According to the New York State lawsuit, “ghost gun parts” only require a “few small changes with a “common drill press” to “transform an unfinished receiver into an operational one.”

If you’ve ever tried to duplicate those “small changes” - even if you happen to own a “common drill press”- you know that’s as laughable as a do-it-yourself TV show telling you it’s possible to refurbish a Steinway piano with a nail file and a two spray cans of gloss black paint.

McGuyver might have done it on TV, but he got multiple takes. And special effects.

The state suit cites an incident where a “ghost gun” was actually used in a crime.

That incident, apparently, proves some sort of implication that the “literally thousands of purchases” documented in the New York investigation equates to “literally thousands” of guns just waiting to pounce. The inference is also strong these “ghosts” don’t even require operators.

Having lived in New York City, there are undoubtedly several thousand criminals inside the boroughs, waiting to pounce. But I seriously doubt they’re armed with ghost guns they’ve assembled themselves.

In fairness, there’s no argument that out of “thousands of transactions” someone used those assembled parts and pieces either irresponsibly or illegally. Or both.

That however, isn’t a damming indictment of the firearms industry. It’s confirmation of a statistical probability.

Attorney General James uses the advertising of 80 Percent Arms as further proof of wholesale industry guilt.

Their advertising, she says, touts “No RED TAPE including: NO Registering an 80% Lower, NO Transfer fees like a typical firearm, NO FFL required, Ships right to your door.”

All true. Unfortunately (for her case) all totally legal in all but the most anti-gun areas of the United States.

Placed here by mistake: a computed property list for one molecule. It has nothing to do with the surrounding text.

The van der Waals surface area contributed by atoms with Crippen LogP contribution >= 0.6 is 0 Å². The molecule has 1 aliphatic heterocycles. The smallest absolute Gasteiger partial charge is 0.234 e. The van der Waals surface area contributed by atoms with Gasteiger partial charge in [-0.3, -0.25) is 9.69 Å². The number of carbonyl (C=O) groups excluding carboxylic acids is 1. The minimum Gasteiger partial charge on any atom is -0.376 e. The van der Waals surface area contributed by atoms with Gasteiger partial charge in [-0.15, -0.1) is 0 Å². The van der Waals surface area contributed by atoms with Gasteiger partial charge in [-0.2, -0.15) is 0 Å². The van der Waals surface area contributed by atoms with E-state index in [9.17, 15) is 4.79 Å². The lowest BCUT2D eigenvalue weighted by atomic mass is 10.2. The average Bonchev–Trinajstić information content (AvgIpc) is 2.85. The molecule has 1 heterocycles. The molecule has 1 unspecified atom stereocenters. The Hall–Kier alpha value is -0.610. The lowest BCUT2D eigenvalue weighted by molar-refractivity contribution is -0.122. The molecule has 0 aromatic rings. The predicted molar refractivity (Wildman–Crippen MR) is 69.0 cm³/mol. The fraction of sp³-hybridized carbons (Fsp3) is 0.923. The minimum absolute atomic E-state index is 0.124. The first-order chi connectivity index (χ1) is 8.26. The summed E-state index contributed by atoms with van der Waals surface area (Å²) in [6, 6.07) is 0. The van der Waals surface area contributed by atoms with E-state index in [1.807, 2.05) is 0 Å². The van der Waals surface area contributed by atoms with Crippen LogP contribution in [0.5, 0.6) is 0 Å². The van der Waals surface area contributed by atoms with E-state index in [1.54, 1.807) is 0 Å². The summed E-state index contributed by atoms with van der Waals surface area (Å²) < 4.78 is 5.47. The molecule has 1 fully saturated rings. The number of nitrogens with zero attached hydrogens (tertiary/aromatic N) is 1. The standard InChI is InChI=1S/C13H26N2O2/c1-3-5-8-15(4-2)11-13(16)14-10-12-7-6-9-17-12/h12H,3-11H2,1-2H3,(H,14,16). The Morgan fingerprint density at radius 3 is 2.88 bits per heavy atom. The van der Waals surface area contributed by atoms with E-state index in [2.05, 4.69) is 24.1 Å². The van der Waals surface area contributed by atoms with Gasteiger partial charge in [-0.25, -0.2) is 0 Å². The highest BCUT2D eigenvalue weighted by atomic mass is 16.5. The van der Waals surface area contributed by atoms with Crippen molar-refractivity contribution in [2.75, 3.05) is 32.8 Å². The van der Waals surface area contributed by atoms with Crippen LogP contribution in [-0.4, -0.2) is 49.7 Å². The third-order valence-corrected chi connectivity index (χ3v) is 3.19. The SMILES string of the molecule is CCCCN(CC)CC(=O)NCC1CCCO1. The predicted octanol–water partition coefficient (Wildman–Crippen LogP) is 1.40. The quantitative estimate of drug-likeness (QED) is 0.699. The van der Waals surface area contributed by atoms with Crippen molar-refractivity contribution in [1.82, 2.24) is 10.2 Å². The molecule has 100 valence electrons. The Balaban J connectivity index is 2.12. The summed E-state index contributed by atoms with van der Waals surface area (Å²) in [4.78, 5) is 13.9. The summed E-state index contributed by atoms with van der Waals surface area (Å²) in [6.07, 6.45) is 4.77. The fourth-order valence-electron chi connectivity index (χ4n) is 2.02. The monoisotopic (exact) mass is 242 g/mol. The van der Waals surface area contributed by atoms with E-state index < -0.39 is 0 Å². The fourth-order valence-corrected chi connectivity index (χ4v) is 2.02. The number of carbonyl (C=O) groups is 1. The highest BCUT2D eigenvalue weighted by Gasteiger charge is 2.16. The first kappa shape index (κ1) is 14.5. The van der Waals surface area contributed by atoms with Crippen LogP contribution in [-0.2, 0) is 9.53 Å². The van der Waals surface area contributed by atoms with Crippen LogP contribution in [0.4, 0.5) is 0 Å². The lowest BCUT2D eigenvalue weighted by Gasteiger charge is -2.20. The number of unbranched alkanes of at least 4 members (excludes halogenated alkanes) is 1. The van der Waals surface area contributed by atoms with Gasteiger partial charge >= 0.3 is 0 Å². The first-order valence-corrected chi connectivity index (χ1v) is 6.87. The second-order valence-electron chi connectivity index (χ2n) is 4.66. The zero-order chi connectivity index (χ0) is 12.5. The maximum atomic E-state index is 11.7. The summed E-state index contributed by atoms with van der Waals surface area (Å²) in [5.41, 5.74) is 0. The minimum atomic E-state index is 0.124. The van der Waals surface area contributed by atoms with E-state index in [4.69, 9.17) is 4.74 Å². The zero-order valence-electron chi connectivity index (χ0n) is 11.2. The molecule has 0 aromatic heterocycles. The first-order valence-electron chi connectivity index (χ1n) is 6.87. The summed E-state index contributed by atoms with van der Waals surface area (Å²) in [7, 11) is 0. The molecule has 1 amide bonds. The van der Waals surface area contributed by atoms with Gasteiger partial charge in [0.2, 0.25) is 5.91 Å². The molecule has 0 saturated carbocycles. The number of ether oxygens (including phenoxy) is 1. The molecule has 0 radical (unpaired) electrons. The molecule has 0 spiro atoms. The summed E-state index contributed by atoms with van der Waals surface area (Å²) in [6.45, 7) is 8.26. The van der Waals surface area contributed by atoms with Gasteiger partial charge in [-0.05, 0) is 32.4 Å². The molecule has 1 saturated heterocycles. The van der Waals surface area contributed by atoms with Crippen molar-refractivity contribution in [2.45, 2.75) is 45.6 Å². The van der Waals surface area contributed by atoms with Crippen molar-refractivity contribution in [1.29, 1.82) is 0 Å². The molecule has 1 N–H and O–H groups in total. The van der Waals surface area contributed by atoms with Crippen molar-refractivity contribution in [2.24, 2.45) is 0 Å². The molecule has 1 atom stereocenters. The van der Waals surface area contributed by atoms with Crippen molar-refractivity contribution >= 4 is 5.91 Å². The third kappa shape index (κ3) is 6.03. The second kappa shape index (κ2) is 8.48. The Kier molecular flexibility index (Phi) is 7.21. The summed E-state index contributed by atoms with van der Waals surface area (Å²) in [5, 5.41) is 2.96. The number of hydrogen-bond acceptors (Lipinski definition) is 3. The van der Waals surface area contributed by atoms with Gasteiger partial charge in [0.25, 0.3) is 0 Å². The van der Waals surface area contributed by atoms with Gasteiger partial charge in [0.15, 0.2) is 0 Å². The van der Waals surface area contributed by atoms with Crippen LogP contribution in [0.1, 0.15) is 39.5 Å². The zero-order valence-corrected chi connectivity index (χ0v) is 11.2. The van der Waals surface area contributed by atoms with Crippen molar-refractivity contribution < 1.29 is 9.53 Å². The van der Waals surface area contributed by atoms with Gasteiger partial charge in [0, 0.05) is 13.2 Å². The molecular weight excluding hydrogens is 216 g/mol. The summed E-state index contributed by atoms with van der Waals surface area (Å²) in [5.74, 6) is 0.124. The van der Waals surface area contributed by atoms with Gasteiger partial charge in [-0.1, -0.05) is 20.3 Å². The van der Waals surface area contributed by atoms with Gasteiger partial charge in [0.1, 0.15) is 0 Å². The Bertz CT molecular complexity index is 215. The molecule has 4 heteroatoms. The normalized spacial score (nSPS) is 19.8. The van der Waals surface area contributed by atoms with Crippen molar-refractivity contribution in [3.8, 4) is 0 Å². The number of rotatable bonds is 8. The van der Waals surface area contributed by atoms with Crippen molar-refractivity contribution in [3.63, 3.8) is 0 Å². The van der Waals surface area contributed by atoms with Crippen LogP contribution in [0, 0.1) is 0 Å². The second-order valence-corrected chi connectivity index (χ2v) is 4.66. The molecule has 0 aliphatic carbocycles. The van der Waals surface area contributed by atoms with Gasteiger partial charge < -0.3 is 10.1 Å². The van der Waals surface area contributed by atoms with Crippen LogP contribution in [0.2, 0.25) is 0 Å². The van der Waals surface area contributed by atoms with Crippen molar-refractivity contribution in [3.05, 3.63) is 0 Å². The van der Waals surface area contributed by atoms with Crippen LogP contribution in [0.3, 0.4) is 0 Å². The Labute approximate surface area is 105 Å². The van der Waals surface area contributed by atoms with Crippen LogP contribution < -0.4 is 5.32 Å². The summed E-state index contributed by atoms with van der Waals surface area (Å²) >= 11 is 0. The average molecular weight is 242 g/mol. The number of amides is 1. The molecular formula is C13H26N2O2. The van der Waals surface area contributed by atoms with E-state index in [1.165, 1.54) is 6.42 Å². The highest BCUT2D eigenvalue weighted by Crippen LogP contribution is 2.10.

Using it to infer bad intentions is a solid political strategy. But proving to a jury that advertising messages were an indication of bad intent should present a slightly higher bar to clear.

She’s also using big numbers to frighten the uninformed when citing a chilling 1,357 percent increase in “ghost guns” being recovered by New York police. Using the actual “numbers” rather than percentages, it isn’t nearly so horrifying: 44 of the so-called “ghosts” were recovered. In 2018 the number increased to 641.

As the old adage says: there are three types of lies: lies, damnable lies, and statistics.

So what is AG James seeking in her suit?

A ban on each of the listed businesses from selling, shipping, distributing or otherwise supplying unfinished frames or receivers or receivers lacking serial numbers (aren’t finished but unserialized frames illegal to sell by federal statute?) to New Yorkers, “restitution and damages”, “public corrective statements from the businesses regarding their false and misleading statements, and obtain disgorgement.”

Disgorgement, FYI, is a financial penalty for individuals convicted of having “amassed wealth in a wrongful manner.”

There’s one more thing: to require each business to contribute to an abatement fund to “eliminate the public nuisance for which they are responsible. The abatement fund would be used to combat New York’s gun violence crisis.”

This is another instance of New York’s declaration of open hostilities with any person or business in the gun industry. It’s no coincidence these suits dropped after the Supreme Court struck down the state’s concealed carry permitting process.

This is looking like another battles being waged by politicians and bureaucrats on an increasingly frequent basis on their citizens.

As always, we’ll keep you posted.

— Jim Shepherd